3. Learn stuff in the Museu de Porto Seguro
Since the Porto Seguro / Bahia area is so important to Brazil’s recent history, there’s an awful lot to be said in the Museu de Porto Seguro. Set in the old town hall and jail of the town, this ‘Discovery Museum’ has all sorts of exhibitions about indigenous culture, Portuguese conquest and colonial life in Bahía. The museum is open 9-12pm and 2-6pm Monday to Friday.
4. Look out past the Farol de Porto Seguro
The Porto Seguro Lighthouse is perhaps not the most inspirationally designed in the world, and you may not be able to climb inside the structure, but it’s sat on one hell of a viewpoint out over turquoise seas so still worth the visit.
5. Hit up some Porto Seguro parties
Porto Seguro is known amongst Brazilians as the place that teenagers go to party after their exams – sort of like a cleaner version of Magaluf or Gili T. We were there during the end-of-exam week, when thousands of 16-18 year-olds flock to Porto Seguro to celebrate graduating, but to be honest apart from a fun crowd around the row of cocktail stalls by the sea, their being there had no real effect on the vibe of the town. They mostly stuck to the Paraíso dos Pataxós area where you’ll find big resort bars like Toa Toa and Axé Moi along the beach just outside of Porto Seguro. There was a designated festival ground for students called Forma away from the main city.
As we were there on a weekend, we did chance upon some street parties for Porto Seguro locals down by the fishing docks. This was an awesome collection of small stalls and speakers pounding as people danced in the road – twerking 3 year-olds included. It’s hard to know the frequency of these street parties as they’re usually for special occasions and festivals; this one was for Bahia independence day 2nd July), and you can almost be sure to see street parties in Porto Seguro during the Junina festivities throughout June.
6. Explore the towns to the north of Porto Seguro
While you can do this using the public bus route that heads north, we recommend that you instead hire a car (usually cheapest with Priceline!) and then you can make the stops that you want to along the way.
Not far along the coast is the hubbub of Coroa Vermelha, which has an interesting museum on indigenous history and culture, and an artisanal market to a browse amongst the small clothes and souvenir shops. Coroa Vermelha is famous for the sand bar (that’s usually only visible in the mornings) and also a few long beaches lined with small locally-run bars. Honestly, when we went at around 2pm Praia Mutá was already kind of grim, with the sand bar not visible, and plastic chairs crammed together in uber-tight rows. Heading to the other side of where the sand bar would be to Praia de Coroa Vermelha was a much more peaceful experience.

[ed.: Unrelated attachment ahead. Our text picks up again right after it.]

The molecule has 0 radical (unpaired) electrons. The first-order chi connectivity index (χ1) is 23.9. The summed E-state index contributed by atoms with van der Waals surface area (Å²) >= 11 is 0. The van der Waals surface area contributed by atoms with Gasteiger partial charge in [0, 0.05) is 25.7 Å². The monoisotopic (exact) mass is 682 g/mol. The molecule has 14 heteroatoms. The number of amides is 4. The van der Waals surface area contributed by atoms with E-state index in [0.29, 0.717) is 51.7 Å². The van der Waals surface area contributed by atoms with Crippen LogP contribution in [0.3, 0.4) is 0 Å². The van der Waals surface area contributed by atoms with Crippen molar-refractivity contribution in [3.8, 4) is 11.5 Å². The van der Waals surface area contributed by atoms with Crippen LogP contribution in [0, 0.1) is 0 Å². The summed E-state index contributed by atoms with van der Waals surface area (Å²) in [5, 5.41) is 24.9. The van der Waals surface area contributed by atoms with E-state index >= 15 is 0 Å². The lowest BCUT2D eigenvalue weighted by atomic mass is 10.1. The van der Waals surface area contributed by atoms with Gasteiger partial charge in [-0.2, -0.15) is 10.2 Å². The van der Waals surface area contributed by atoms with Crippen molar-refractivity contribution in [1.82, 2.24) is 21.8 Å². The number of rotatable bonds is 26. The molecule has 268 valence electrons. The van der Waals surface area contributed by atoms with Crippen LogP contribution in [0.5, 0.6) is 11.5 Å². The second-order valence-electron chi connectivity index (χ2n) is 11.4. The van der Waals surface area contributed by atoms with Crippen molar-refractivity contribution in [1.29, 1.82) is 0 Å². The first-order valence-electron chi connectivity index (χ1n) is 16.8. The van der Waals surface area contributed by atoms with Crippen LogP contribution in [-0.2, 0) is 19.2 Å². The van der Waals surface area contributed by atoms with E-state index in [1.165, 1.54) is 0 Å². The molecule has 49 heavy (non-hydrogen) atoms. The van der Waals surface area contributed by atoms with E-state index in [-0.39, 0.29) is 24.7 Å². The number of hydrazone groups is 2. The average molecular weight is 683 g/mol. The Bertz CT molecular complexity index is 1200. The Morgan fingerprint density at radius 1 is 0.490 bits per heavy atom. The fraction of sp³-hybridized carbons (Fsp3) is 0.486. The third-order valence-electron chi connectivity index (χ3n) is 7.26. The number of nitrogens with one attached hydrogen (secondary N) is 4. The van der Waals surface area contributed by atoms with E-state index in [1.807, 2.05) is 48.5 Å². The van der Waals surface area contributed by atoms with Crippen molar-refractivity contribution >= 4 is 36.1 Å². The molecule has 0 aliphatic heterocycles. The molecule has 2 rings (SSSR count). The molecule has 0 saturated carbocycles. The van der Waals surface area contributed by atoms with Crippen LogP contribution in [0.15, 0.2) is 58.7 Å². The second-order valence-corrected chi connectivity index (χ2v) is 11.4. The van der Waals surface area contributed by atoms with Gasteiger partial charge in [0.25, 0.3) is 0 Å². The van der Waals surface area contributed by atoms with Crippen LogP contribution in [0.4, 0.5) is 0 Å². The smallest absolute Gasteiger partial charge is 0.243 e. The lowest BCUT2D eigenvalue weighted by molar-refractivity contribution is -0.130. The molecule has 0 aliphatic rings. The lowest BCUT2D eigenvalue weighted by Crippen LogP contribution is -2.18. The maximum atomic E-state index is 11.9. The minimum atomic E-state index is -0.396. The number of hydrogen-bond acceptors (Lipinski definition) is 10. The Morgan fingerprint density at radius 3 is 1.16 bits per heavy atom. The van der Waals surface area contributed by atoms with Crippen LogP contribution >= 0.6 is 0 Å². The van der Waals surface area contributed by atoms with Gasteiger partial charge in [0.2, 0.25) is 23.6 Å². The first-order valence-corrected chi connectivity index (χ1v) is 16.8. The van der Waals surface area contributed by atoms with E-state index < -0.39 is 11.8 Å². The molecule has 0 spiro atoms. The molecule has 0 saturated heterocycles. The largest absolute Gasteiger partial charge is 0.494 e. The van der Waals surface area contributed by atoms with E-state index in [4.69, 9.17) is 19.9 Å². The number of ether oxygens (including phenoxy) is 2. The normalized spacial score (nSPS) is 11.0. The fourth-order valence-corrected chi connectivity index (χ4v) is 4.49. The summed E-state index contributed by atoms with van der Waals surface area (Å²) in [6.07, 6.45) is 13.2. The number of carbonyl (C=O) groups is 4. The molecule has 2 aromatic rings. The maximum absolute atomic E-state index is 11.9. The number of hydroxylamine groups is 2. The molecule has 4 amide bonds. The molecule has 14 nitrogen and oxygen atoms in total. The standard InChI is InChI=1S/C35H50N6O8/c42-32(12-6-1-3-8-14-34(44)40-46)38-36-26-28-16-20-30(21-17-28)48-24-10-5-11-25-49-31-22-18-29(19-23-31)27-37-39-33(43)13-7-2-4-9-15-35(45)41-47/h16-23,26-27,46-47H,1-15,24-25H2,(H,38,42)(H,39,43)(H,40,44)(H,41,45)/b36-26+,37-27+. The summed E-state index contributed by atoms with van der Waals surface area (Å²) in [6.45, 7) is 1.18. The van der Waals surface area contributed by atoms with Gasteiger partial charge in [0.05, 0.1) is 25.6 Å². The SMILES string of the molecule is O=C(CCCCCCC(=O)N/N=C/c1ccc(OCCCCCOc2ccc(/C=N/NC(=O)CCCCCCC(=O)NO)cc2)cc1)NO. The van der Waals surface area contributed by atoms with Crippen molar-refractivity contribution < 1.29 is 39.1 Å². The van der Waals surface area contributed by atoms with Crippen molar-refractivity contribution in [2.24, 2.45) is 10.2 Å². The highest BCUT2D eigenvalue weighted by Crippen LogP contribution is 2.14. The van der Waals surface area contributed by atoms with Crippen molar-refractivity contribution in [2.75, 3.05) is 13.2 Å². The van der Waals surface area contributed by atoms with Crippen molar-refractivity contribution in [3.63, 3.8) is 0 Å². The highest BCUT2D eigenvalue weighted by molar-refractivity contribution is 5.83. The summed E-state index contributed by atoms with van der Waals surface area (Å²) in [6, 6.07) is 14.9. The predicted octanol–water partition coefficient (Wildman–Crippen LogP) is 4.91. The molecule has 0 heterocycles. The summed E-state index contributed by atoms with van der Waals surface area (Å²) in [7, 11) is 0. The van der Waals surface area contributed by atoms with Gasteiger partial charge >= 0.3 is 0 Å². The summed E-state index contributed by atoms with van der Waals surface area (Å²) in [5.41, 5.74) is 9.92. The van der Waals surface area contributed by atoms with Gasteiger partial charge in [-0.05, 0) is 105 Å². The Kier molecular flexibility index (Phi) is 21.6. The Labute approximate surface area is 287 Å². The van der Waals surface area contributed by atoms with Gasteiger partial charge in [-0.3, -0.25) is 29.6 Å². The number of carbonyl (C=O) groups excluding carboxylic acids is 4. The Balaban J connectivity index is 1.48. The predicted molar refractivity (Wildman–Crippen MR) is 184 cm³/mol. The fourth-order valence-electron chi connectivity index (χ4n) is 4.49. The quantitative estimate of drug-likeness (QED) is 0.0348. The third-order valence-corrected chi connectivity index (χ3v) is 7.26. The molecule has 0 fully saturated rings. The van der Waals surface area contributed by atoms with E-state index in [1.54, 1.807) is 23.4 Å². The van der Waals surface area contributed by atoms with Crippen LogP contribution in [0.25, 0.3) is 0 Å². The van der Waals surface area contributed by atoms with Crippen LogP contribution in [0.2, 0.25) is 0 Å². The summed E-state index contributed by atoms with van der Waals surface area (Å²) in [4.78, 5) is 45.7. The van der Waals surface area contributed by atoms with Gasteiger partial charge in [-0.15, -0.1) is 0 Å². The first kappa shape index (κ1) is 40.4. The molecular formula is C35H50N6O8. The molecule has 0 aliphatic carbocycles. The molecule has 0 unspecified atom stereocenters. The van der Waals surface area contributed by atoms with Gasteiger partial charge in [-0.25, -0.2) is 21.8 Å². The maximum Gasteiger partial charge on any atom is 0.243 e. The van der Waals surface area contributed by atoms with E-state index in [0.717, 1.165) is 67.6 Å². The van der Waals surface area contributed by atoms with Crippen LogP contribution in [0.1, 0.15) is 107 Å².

Santa Cruz Cabrália is a quaint little town an hour and a bit drive north of Porto Seguro, and it’s a lovely place to chill in a coffee shop and watch fishermen bring in their catch on Rua 23 de Maio. Those with the legs for it should definitely climb the stairs up to the Igreja Matriz Nossa Senhora da Conceição and Jesuit ruins, from which they’ll have views of the whole town and beautiful coastline as the Camurugi river meets the sea. Whilst up there, rest for a tick and enjoy a portion of acarajé from one of the stalls, a traditional Bahian snack that is not to be missed.
Where to eat in Porto Seguro, Bahia
Porto Seguro, and the state of Bahia, is famous for its seafood dishes. The meals here are insane, and pretty cheap if you can find a place away from the main strip. Here are our recommendations of where to eat in Porto Seguro, Brazil.
This is a small family-run restaurant on the outskirts of Porto Seguro centre. They offer a whole menu of traditional Bahia meals – I absolutely recommend trying the Moqueca de Camarão (to-die-for shrimp stew) or Bobó (cassava cream dish). Most of the dishes here are meant to be shared between 2 or more people, as is normal across much of Brazil.
Sabor & Art Pizzaria
Interesting art, decent pizza. This place stuffed us good’n’proper, and the prices were pretty reasonable. It’s very central so you can head straight from here to a cocktail stall on the Alcohol catwalk 😉
Proper hangover food; Restaurante Mama’s is known across the city for its slightly odd towers of compacted French fries. Don’t expect anything elegant, but you won’t leave hungry. They also have a fair vegan menu.
How to get to Porto Seguro, Bahia
Porto Seguro does have its own airport, and although internal flights are fairly expensive within Brazil, they are at least frequent from various Brazilian cities like São Paulo (though interestingly there are only 2 direct flights a week from Rio de Janeiro). Alternatively, regular night buses leave from Porto Seguro to many other places in Bahia, though connecting through Salvador or Vitória will give you more out-of-state options. Taxis are easy to flag down in Porto Seguro itself.
How long to stay in Porto Seguro, Bahia: 3-4 days